The Extra Degrees!!!

by Kenar Jhaveri, MD
Recommend to a Colleague/Friend

We spend four years in preparing to get to medical school. We spend another four years in medical school learning the human body to its utmost detail. Finally residency arrives…. and then perhaps fellowship of your choice. No one in this journey informs us about the different options and career pathways that are going to be available to us.
I wish someone talked to us about this towards of end of medical school. I wish someone told me that to be a researcher in this era, you need an extra degree: perhaps a degree of masters in clinical research or public health. I wish someone enlightened me about a path called clinician educator. If I knew these things, I would have done these extra degrees with medical school or prior to starting residency. Many of my friends are doing these extra degrees now to help write an NIH grant. Are these really necessary?? This could all have been prevented. Fellowship and Residency is a time to learn MEDICINE and learn about the process of disease and NOT in my opinion, getting an extra degree.

I wish someone had talked to me about MBA along with MD to be a better private practitioner. Some of my friends are doing this degree after being an attending for few years to obtain better rankings in hospitals. They also wish they had some of this training in medical school. Billing, administrative duties, scheduling all is part and parcel of medicine as well. Since we are in the service sector, not all of us might be as focused on these aspects of medicine.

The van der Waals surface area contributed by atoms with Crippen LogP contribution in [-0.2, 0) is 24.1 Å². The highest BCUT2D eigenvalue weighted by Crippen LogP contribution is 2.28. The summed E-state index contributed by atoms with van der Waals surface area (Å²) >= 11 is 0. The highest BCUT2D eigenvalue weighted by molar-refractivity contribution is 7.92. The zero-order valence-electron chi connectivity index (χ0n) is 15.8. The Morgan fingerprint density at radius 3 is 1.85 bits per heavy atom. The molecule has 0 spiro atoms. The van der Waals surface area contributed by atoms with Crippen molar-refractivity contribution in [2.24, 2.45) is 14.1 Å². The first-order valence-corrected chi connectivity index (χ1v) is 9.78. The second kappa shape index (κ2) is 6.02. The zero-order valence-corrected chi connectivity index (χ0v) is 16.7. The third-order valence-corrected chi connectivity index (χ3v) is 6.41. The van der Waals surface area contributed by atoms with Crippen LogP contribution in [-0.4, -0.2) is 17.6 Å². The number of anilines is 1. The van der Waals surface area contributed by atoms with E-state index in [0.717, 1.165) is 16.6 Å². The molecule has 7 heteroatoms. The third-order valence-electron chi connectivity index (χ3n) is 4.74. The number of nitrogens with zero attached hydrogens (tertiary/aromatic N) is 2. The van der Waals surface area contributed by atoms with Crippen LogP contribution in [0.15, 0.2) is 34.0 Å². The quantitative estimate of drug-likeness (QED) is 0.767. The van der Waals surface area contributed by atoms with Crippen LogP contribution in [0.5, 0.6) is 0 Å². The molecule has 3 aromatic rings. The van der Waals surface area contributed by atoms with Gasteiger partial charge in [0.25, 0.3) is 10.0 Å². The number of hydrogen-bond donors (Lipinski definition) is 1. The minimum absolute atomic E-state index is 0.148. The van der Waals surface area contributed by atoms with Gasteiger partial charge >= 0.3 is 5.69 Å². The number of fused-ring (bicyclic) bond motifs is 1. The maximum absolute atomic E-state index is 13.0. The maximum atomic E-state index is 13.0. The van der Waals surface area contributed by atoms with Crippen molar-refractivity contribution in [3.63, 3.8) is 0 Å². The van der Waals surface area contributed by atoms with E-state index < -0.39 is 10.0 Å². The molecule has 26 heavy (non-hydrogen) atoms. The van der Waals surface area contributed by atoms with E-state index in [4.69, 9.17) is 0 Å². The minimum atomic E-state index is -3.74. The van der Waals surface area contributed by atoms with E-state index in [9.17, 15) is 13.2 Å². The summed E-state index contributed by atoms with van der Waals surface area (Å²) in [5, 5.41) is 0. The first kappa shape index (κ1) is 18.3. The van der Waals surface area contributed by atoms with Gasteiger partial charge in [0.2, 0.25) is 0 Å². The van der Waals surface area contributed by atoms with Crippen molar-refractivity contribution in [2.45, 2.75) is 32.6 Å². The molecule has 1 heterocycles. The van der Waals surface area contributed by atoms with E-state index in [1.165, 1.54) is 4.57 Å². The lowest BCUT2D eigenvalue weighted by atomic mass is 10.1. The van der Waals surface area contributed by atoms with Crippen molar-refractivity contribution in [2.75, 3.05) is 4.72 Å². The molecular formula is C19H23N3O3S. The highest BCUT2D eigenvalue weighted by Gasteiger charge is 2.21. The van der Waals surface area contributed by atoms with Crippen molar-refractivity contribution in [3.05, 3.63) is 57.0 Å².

I wish someone had talked to me about the role of a physician as a clinician educator. Perhaps obtaining an extra degree in education or a PhD in education can make you a better teacher. These are things that are told to you later by people in the field for many years. To be successful, get another degree!! Is the jargon lately!

I once was at an interview and I shared my research interests with the chief of the division. They told me, this is great but I suggest you also do an MPH while you are here. Great another degree!!!

Why can’t someone do something that comes to them naturally without spending more time in getting a degree. When I want to do some research, I will read up on the techniques and methods on how to do a project. Obviously, I am not going to blindly start a project. But do I really need a 3 year course for everything? We are life long learners, we learn as we see each patient and read about the disease. I believe that part of what you want to do comes from within you and the remainder from the opportunity provided to you.

A professor once told me, to go into academic medicine, you HAVE to have three years of fellowship or an extra degree. I don’t agree. It comes from within. You can have a 4-5 year fellowship or sometimes even a 7 year fellowship with extensive grants and research, but at the end, if the individual wants to do private practice, they WILL do private practice. You cannot fit a circle in a square. Making one size fits all doesn’t work in medicine.

As a physician, I still consider myself in training and I always will since it’s a field of constant learning. I would urge all who are in medical school to think of career paths early and go with your heart and choose what you like to do. I go to work and I love going to work. I enjoy what I do with utmost satisfaction. Seeing patients, teaching students, fellows and residents and working on projects with my friends at work. I enjoy being a clinician and an educator. Degrees are just in the name. Don’t go after them! Go after what you love doing the most!

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